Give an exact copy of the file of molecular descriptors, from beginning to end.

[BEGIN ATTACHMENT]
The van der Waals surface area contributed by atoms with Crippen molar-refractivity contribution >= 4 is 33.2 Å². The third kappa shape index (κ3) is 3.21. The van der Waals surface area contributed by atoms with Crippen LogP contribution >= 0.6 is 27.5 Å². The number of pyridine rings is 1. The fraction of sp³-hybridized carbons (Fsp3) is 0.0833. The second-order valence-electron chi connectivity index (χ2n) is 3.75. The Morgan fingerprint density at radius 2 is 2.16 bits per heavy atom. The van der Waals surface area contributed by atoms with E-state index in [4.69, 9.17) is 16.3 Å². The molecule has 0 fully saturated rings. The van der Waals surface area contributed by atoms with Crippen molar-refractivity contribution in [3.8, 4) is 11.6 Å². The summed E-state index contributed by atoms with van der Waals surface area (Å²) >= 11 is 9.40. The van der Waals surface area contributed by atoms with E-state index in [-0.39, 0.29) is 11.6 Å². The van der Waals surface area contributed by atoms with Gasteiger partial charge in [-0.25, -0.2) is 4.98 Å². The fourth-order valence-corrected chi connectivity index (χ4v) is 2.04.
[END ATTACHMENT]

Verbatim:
The van der Waals surface area contributed by atoms with Crippen molar-refractivity contribution >= 4 is 33.2 Å². The third kappa shape index (κ3) is 3.21. The van der Waals surface area contributed by atoms with Crippen LogP contribution >= 0.6 is 27.5 Å². The number of pyridine rings is 1. The fraction of sp³-hybridized carbons (Fsp3) is 0.0833. The second-order valence-electron chi connectivity index (χ2n) is 3.75. The Morgan fingerprint density at radius 2 is 2.16 bits per heavy atom. The van der Waals surface area contributed by atoms with E-state index in [4.69, 9.17) is 16.3 Å². The molecule has 0 fully saturated rings. The van der Waals surface area contributed by atoms with Crippen molar-refractivity contribution in [3.8, 4) is 11.6 Å². The summed E-state index contributed by atoms with van der Waals surface area (Å²) >= 11 is 9.40. The van der Waals surface area contributed by atoms with E-state index in [-0.39, 0.29) is 11.6 Å². The van der Waals surface area contributed by atoms with Gasteiger partial charge in [-0.25, -0.2) is 4.98 Å². The fourth-order valence-corrected chi connectivity index (χ4v) is 2.04.